James E. Burke wants to fit his “Pulser” electricity guns onto the M4 rifles already carried by our troops:
The military, too, has been experimenting with so-called energy weapons for decades, including lasers. “Most of these are vehicle-towed and require a huge power system,” Burke noted. “The antennas are sometimes seven feet.” The Burke Pulser, meanwhile, fits into an M4 rifle like a standard suppressor. Burke estimates that the cost to mass-produce them would be less than $1,000 each.
What do you do with an energy gun? You don’t shoot people. The gun is intended for use against electronics, potentially giving dismounted soldiers an edge against the ever-wider range electronic and cyber threats that they might face on patrol:Bluetooth-enabled improvised explosive devices, consumer drones modified to be more deadly, and the like.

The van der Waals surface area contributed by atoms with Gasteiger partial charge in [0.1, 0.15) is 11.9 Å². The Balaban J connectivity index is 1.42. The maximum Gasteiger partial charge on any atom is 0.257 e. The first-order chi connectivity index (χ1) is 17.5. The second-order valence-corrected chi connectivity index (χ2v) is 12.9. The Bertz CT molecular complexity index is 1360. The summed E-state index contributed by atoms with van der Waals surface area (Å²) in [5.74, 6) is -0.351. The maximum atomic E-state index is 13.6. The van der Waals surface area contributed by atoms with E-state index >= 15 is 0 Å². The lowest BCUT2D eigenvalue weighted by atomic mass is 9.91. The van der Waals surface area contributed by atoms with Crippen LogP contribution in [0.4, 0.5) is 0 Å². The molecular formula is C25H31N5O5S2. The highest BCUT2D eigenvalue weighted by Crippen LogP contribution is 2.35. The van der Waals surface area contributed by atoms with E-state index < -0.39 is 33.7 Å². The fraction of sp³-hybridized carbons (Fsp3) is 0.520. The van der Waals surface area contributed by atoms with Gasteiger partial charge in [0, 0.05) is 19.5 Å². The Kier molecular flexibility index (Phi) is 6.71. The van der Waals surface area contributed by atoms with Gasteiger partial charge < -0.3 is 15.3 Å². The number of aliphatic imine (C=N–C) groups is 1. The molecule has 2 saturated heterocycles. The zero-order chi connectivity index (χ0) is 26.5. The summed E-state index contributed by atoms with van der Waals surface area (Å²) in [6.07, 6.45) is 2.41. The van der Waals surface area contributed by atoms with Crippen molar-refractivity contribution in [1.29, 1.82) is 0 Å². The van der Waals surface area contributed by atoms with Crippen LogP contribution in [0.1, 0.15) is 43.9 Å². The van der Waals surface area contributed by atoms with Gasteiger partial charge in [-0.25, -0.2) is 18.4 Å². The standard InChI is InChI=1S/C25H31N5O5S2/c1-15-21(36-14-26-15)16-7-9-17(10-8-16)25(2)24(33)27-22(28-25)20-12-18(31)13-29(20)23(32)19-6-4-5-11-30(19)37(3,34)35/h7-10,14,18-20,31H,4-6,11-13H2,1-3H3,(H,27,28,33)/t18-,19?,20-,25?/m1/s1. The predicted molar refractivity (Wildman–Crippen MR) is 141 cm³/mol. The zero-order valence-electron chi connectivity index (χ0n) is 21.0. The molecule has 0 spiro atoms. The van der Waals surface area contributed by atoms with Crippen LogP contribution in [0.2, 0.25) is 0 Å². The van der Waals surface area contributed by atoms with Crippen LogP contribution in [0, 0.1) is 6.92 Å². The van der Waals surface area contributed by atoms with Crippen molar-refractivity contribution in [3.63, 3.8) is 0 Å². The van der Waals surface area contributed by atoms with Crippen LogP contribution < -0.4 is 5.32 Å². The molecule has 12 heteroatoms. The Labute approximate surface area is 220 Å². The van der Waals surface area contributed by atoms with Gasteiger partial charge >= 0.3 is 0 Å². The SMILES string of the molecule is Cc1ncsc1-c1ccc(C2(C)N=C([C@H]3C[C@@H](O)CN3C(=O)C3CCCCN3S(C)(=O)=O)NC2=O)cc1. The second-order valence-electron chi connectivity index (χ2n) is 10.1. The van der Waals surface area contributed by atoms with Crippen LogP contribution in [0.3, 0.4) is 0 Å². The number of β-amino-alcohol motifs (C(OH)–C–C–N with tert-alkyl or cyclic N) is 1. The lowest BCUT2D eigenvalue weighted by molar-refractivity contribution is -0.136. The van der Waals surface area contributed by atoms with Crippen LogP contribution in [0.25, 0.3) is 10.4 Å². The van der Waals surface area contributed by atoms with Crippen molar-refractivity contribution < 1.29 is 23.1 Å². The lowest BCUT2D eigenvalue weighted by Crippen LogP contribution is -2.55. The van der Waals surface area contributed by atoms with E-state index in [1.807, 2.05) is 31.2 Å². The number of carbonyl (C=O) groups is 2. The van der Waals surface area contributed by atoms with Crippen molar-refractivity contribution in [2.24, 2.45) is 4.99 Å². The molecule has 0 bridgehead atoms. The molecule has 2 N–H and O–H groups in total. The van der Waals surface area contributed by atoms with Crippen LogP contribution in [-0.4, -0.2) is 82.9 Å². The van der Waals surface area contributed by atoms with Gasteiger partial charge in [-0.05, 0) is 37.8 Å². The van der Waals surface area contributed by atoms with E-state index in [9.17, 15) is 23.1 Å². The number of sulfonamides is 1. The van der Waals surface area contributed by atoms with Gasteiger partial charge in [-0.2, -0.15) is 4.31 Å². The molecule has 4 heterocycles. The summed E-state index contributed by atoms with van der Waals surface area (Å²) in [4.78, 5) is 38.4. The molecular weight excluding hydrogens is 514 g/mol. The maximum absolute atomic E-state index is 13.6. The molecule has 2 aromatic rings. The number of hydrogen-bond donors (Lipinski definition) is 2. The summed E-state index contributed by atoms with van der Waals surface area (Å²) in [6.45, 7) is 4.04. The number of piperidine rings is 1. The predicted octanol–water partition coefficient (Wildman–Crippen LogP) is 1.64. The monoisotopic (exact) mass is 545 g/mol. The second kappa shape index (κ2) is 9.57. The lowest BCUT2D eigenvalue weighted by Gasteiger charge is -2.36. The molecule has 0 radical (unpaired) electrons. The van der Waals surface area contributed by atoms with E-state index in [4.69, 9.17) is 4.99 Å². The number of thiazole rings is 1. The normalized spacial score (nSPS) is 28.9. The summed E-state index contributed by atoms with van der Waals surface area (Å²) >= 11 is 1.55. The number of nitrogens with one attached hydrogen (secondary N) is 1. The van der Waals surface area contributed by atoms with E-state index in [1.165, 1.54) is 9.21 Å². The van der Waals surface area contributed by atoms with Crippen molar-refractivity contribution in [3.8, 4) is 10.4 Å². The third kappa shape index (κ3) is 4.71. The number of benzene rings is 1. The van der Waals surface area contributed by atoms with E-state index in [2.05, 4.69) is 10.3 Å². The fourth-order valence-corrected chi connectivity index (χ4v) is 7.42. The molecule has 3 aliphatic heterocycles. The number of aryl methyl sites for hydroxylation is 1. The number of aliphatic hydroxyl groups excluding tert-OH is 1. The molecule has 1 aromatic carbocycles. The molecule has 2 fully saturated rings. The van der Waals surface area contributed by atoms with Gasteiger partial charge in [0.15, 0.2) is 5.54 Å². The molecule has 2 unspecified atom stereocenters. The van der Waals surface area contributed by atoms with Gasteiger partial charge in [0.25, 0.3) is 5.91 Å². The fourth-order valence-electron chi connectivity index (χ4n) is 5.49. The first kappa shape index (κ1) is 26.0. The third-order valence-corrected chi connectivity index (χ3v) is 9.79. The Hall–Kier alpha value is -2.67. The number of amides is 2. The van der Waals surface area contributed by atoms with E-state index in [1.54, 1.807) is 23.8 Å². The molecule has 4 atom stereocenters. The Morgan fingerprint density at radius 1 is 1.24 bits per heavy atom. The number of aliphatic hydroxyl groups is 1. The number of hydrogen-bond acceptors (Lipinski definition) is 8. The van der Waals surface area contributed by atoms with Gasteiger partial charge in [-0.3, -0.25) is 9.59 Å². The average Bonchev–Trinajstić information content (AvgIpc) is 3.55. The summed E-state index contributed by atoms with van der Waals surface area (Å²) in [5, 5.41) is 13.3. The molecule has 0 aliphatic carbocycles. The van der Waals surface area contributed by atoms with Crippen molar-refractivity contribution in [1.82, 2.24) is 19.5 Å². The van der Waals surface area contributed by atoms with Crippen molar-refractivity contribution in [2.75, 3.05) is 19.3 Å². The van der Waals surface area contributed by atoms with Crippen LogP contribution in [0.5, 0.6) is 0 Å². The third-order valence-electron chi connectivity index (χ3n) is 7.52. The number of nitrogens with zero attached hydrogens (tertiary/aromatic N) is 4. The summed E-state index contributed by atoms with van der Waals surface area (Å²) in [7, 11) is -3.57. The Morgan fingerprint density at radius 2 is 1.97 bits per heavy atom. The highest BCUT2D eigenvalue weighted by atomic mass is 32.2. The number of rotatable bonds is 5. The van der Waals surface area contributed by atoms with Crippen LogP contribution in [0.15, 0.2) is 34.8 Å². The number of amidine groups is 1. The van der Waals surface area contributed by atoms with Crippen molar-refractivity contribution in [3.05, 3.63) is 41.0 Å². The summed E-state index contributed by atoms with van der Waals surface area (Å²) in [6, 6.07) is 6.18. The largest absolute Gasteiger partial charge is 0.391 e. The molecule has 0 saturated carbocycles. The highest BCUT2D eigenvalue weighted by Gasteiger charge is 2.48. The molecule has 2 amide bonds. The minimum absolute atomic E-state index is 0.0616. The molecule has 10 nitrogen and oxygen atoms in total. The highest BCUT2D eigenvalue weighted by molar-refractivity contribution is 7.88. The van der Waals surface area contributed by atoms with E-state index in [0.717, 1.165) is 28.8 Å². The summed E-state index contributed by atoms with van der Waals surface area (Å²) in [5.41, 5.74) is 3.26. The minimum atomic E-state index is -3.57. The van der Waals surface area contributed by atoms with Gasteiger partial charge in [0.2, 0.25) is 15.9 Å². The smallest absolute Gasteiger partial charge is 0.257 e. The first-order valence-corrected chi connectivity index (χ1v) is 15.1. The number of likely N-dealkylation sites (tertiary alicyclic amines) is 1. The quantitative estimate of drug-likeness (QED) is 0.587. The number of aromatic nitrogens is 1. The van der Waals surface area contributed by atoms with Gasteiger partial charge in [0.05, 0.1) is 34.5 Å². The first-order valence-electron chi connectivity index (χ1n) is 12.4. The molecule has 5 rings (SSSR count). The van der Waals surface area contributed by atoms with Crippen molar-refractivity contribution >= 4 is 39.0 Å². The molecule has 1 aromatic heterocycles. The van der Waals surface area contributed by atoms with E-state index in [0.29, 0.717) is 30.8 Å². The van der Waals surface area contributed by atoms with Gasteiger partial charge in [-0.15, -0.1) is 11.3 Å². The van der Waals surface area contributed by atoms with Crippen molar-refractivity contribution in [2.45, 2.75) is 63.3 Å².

The Army is currently testing the Pulser against an assortment of devices, a 555 timer, a bipolar junction transistor and a yellow light emitting diode, or LED, combined into a single target. “All these things pretty much generalize all the common electronics you’ll find in a circuit board,” Burke said.“What we’re going to do is fire at it. If the LED light stops blinking, it was defeated and if smoke comes up, it was destroyed.”
I scoured YouTube for a video, but there’s nothing — yet.
Will keep you posted.